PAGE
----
“You have to stay relevant.”
For, Rita Aba Tsegah, a young woman with a newly minted MBA in Finance from the University of Ghana, this advice stuck. She had just joined Ecobank Ghana and was pleased to find that it was among the leaders in gender parity in the sector; the Head of Finance, Legal, and HR were all women. These women advised her to stay relevant.
Tsegah took their advice to heart. Her graduation 25 years ago was not the end of her education. It was the beginning. She still takes classes online to stay up-to-date. She recently completed one in digital banking and did so well that the instructors asked her to help them develop the next course. It also seems like Ecobank, where Tsegah is now the Regional Head for Corporate Communications & Marketing for Ghana and the Anglophone West Africa Cluster, has taken it to heart.
In Africa, to stay relevant, you have to appeal to the youth. The United Nations predicts that there will be more than 450 million African youth by 2055, twice the 2015 population. Two years ago, Ecobank created a new division specifically catering to the needs of young people. They launched the ‘Express Account’. “It’s like a wallet so that you can bank on the go. Young people don’t want to come and wait in a branch. They believe in self-service,” said Tsegah.
Tsegah and the bank also invest in capacity building for youth. This month, they will hosting Student Entrepreneurship Week Pan-Africa at their Ghana Head Office. Student Entrepreneurship Week is an initiative of SFAN: Stars from all Nations which was “established to help budding entrepreneurs access actionable, experiential knowledge and tools for building sustainable businesses.”
To stay relevant, you need to go digital. Ecobank has all the online banking and mobile apps that you would expect from a multi-national bank, but they have taken it to another level to make sure that even customers who do not have a smartphone can access digital banking services. By dialing a short code, a three-digit code starting with a star an ending with a hash (*000#), a customer is led through a series of prompts which allow them to conduct core banking functions.
Using the same short-code system, customers can even invest in treasury bills using mobile money and any cell phone. Through the TBill4All program, any Ghanaian can invest a minimum of 5 Ghana Cedis (less than $1 at today’s exchange rate) in 91- or 182-day Ghanaian T-bills. This is a big deal considering the rates are 14.75% and 15.25% respectively.
To stay relevant, you need to expand access to financial services. Financial inclusion is a hot topic across the African continent. With their youth banking, digital apps, and accessible investment vehicles, you would think that Ecobank could say they checked all of the boxes and move on. That is not the case. Tsegah believes that it is the bank’s role to make sure that even “people who are not socially included are financially included.” In Ghana, that means making sure that the country’s entrepreneurial women have the financial tools and know-how to thrive.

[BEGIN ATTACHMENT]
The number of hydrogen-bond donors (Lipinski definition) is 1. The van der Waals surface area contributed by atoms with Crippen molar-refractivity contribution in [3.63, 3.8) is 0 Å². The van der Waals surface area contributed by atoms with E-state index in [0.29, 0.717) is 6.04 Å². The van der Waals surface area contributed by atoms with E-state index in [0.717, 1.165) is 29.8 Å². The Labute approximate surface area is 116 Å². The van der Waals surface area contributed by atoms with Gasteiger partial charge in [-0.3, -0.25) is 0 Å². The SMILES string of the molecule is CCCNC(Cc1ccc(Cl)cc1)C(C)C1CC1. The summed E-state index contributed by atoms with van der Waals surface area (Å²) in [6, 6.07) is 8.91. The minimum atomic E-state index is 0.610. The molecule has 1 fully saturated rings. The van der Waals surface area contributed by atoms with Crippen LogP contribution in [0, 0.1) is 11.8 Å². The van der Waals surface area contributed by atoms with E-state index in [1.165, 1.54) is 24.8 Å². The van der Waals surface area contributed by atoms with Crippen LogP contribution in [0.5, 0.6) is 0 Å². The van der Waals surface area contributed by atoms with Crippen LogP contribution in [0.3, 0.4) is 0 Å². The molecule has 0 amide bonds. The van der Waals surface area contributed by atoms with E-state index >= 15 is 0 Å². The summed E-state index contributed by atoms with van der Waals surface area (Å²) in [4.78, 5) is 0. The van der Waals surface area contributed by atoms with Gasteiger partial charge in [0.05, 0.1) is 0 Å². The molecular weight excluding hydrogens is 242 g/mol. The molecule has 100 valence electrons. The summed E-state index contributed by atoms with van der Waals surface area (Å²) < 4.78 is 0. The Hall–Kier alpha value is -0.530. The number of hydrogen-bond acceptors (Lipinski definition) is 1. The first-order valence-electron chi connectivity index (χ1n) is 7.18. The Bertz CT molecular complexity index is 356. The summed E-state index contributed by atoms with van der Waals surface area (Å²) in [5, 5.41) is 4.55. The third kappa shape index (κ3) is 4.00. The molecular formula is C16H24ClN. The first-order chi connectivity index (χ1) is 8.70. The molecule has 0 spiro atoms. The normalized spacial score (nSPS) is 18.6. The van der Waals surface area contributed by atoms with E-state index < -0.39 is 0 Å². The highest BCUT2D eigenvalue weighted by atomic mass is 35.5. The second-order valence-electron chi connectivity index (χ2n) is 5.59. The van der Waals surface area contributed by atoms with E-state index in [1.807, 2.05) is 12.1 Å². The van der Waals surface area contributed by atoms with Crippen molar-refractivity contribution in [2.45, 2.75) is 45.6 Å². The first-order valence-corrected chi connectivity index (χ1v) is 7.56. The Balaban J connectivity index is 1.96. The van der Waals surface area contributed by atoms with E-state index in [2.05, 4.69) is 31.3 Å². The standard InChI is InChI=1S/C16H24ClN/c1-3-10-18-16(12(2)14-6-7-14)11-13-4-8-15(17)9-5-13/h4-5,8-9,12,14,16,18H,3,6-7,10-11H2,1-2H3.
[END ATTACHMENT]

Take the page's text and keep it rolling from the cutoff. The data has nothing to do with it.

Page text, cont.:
“Just knowing you must separate your personal finances from your business finances can put a lot of vigor into a business.”
While Ghana is not an outlier in terms of the amount of money invested in women entrepreneurs, Tsegah reminds you that “Women here are very entrepreneurial. It’s just that most of the businesses they start do not come from VC, but from friends and family. They are especially involved in the informal sector.” According to the International Labor Organization (ILO), 6% of Ghanaian women in the informal sector are employers. They actually create jobs. On this measure, they outperform both the world average of 1% and the developed economy average of 4%. These women benefit from Ecobank’s inclusion initiatives which focus heavily on training. From these programs, Tsegah has noticed that “just knowing you must separate your personal finances from your business finances can put a lot of vigor into a business.”
Whether you are a person trying to stay relevant in your career, a young entrepreneur building the next big thing, or a bank working be where the markets are moving, Tsegah has three pieces of advice. First, you have to remember that “it’s a journey. You have to surround yourself with a support group ready to help you reach your goals.”
Second, best practices matter. “It doesn’t matter how small your business is. If you use best practices right from the beginning, it’s easier for you to grow,” she shared.
Finally, the best advice is timeless. Although it’s been around 25 years since Tsegah was a young MBA just starting her career in banking, she wants you to remember the wise words of her mentors. By this point in the article, it goes without saying what those words were. Now it’s time to go out and do it.
Student Entrepreneurship Week Pan-Africa runs from July 22nd to 24th, 2019 at the Ecobank Head Office in Ghana. For more information or to register,
By Meghan McCormick|Forbes
I am the CEO & Co-founder of OZÉ, a mobile platform that equips small business owners in Africa to make data-driven decisions to grow their business and access capital. I started my career as a Community Economic Development Volunteer in the Peace Corps in Guinea. During my service, I co-founded Dare to Innovate and scaled it to be Francophone Africa’s most active small business accelerator. I’ve spent my career trying to figure out how we can use design, entrepreneurship, and public-private collaboration to solve intractable global problems. I hold an MBA from the MIT Sloan School of Management where I was a Legatum Fellow for Entrepreneurship in Emerging Markets and am pursuing an MPA from the Harvard Kennedy School of Government where I am an Adrien Cheng Fellow in the Social Innovation and Change Initiative.